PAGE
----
Van attack trial adjourned until Thursday
Alek Minassian is seen during his murder trial being held via videoconference on Nov. 10, 2020. (John Mantha)
Published Monday, November 23, 2020 6:22AM EST
Last Updated Monday, November 23, 2020 10:35AM EST
Alek Minassian's murder trial has been adjourned until Thursday as the Crown takes the next few days to review recordings of interviews the accused did with a U.S. psychiatrist.
Dr. John Bradford, a psychiatrist for the defence, was expected to take the stand today to offer his opinion on Minassian's state of mind at the time of the 2018 attack.
But the Crown indicated that more time is needed to review materials that were recently received from Dr. Alexander Westphal, an American psychiatrist who will also be testifying for the defence.
On Friday, Justice Anne Molloy reluctantly agreed to seal all recordings of interviews Minassian did with Westphal, who argued that if the videos were released to the public, they have the potential to prompt more violent attacks.
Westphal said he would refuse to testify if the judge did not seal the recordings, putting Molloy, who cannot legally compel someone outside the country to testify, in a very difficult situation.
“If he was here, there would be no problem. I would not for a moment tolerate it,” Molloy said on Friday. “That doctor would be under arrest before he could blink.”
Minassian, who faces 10 counts of first-degree murder and 16 counts of attempted murder, has already admitted to driving a rented cargo van on sidewalks along a busy stretch of Yonge Street in North York on the afternoon April 23, 2018, killing 10 pedestrians and wounding 16 others who were in his path.
His lawyers argue that Minassian is not criminally responsible for his actions (NCR) under Sec. 16 of the Criminal Code.
A person is NCR if they were suffering from a mental disorder that rendered them “incapable of appreciating the nature and quality of the act or omission or of knowing that it was wrong.”
The defence has said the only relevant diagnosis they will be relying on in this case is autism spectrum disorder.
Minassian's lawyer, Boris Bytensky, previously said Westphal is the only psychiatrist prepared to testify that Minassian is not criminally responsible for his actions.
“Dr. Westphal has refused to participate knowing that there's nothing I can do about it if he does not, and knowing that he is all there is in terms of a defence for Mr. Minassian,” Molloy said on Friday.
“I'm where the buck stops in terms of Mr. Minassian having a fair trial.”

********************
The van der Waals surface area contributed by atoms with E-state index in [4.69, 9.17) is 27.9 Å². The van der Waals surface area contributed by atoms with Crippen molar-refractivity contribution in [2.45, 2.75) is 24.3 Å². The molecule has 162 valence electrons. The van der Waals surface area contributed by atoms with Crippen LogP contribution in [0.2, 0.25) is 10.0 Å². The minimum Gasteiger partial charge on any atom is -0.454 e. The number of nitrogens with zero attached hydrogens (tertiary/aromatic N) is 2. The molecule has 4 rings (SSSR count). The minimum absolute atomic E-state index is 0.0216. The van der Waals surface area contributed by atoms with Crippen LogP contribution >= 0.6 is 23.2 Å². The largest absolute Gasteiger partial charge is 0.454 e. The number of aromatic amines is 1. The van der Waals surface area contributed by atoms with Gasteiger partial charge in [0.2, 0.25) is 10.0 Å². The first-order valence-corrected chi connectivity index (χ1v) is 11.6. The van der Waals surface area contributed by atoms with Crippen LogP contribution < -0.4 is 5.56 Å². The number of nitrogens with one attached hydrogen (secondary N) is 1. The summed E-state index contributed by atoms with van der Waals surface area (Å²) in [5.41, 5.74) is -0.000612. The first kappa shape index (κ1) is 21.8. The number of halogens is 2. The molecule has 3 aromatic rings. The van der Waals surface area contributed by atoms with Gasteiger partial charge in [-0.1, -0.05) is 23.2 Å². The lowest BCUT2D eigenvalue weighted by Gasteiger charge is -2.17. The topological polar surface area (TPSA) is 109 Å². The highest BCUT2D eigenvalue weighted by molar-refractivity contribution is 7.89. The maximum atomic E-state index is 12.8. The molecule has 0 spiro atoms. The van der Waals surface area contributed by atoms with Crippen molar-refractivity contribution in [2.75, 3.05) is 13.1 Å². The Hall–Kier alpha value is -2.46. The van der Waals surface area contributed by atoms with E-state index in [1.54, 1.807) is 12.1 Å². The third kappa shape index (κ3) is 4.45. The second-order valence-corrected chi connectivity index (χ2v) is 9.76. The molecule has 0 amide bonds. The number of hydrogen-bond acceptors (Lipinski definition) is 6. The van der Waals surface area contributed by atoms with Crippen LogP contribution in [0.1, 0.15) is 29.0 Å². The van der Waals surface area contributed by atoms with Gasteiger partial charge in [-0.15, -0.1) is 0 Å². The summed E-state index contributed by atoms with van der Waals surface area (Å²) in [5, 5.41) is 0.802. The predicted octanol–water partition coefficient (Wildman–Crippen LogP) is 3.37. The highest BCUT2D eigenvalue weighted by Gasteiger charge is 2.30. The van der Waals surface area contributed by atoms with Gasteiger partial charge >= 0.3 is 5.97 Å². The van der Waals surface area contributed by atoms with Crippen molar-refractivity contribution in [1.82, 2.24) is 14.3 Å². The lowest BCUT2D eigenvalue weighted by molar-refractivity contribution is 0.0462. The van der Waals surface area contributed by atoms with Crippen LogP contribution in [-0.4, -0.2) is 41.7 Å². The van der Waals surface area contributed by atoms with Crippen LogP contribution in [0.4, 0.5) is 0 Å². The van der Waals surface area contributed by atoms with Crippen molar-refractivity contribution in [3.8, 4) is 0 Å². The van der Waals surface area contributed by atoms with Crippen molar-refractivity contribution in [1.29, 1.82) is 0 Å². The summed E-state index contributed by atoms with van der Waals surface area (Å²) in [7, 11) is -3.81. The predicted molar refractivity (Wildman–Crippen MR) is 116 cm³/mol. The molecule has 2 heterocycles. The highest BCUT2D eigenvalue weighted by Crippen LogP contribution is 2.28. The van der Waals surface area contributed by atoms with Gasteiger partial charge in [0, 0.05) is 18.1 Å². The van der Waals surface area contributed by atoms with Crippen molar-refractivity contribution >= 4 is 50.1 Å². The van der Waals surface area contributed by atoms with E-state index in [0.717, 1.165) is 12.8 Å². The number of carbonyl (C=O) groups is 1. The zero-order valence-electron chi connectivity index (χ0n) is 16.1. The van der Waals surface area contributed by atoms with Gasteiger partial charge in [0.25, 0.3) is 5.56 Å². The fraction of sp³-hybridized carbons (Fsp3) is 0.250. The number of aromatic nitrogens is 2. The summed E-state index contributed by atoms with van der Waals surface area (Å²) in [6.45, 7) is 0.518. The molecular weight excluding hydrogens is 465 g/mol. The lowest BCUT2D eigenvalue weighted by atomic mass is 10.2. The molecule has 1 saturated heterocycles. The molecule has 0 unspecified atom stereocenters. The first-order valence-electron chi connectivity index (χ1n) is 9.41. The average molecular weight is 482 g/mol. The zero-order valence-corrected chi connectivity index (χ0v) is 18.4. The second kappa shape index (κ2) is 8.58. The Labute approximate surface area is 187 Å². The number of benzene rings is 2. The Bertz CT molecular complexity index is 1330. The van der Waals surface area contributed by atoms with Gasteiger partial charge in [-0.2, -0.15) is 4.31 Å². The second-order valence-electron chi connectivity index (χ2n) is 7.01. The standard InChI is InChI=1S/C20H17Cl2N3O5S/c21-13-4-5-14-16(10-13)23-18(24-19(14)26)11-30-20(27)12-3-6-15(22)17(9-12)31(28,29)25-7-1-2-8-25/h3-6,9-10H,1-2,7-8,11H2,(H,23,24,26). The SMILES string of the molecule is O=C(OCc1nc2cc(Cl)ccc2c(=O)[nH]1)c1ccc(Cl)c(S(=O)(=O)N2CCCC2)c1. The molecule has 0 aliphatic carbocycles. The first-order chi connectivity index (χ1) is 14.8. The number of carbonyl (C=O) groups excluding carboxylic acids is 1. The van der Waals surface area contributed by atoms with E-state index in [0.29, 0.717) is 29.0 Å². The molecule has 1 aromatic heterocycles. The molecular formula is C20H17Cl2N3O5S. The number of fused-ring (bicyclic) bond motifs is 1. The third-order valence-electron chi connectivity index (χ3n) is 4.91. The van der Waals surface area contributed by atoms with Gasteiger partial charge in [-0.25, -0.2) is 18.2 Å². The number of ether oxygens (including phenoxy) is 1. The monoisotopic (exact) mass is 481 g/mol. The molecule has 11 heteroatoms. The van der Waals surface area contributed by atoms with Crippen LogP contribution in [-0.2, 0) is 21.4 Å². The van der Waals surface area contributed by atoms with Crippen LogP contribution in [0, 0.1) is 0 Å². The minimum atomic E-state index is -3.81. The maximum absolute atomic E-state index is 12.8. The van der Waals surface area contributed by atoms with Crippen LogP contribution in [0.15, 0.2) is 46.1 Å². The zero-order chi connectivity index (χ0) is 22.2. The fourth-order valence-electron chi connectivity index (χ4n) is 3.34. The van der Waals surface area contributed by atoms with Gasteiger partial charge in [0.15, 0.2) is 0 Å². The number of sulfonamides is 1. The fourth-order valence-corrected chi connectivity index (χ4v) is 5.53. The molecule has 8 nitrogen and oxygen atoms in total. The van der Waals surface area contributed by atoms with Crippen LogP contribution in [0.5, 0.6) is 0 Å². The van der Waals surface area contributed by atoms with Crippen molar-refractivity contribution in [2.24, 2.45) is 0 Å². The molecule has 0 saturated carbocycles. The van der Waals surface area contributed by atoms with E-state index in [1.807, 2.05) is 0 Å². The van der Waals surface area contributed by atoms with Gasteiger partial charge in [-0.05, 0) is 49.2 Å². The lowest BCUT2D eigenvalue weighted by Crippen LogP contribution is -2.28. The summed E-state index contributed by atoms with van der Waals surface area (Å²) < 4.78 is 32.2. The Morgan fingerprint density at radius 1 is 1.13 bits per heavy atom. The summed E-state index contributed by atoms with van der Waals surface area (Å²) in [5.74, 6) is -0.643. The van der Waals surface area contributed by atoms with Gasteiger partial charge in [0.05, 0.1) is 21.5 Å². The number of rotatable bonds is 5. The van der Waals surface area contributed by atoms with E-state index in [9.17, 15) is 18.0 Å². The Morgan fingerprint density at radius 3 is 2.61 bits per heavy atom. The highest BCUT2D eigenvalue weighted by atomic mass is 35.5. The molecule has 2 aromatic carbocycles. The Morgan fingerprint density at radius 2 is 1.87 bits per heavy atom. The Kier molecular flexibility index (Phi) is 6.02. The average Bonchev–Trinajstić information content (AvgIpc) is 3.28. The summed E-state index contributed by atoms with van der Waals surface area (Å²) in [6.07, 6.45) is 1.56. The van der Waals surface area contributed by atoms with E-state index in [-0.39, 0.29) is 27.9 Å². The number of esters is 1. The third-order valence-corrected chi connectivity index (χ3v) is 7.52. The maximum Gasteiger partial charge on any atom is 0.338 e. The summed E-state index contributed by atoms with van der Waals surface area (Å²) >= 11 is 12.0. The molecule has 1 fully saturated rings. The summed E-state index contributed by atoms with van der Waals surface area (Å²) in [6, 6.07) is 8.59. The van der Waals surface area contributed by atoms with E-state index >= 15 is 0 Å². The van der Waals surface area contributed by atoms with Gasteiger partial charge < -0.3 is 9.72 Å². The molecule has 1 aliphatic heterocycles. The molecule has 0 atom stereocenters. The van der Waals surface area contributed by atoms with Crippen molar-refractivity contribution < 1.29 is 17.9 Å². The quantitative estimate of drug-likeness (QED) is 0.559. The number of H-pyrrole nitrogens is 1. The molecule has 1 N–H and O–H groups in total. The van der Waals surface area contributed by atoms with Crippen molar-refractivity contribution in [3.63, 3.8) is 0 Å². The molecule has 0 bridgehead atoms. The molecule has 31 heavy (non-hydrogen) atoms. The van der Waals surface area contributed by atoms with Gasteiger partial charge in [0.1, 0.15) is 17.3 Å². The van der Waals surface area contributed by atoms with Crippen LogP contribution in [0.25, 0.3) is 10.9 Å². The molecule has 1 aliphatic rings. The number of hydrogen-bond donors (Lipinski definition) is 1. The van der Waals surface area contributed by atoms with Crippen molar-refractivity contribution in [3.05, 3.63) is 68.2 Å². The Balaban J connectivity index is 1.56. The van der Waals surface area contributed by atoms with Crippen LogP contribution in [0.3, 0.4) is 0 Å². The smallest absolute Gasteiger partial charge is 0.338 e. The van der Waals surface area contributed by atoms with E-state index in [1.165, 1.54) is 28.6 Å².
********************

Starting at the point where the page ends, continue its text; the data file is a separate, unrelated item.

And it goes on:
Police and psychiatrists have offered up a number of motives for the attack.
In a lengthy police interview with Det. Rob Thomas, Minassian said he felt anger toward women and claimed to be a member of the “incel movement,” an extreme online community consisting of men who claim to be "involuntarily celibate."
Last week, Dr. Rebecca Chauhan, who was asked by Bradford to assess Minassian and offer a second opinion on his autism diagnosis, testified that in the months leading up to the attack, the accused became "hyper-fixated" on the "manifesto" of Elliot Rodger, who killed six people and injured fourteen others in an attack in Isla Vista, California in May 2014.
Chauhan said Minassian told her he believed the attack was "worth it" because he gained the notoriety he was seeking.
In a report referenced during the Crown's cross-examination of Chauhan last week, Bradford wrote that while Minassian may have been "strongly influenced" by the manifesto, he denied being "radicalized" by it.
Bradford said Minassian's “principal motivation" for the van attack was "fear of failing at his job," which was scheduled to start shortly after the incident.
Bradford's report also indicated that Minassian lied to police during his interview with Thomas shortly after his arrest.
Minassian told Thomas that his anger toward women first surfaced when he was rejected by a group of females at a Halloween party in 2013.
“I walked in and attempted to socialize with some girls, however, they all laughed and held the arms of the big guys instead,” Minassian told the detective. “I was angry they would give their love and attention to obnoxious brutes.”
According to Bradford's report, Minassian later admitted that he made up the story about the Halloween party.
"He denies that he is part of incel although he has been disappointed in the past with his social interactions,” Bradford's report read.
Bradford is expected to be the next witness for the defence when the trial resumes on Thursday morning.
-With files from The Canadian Press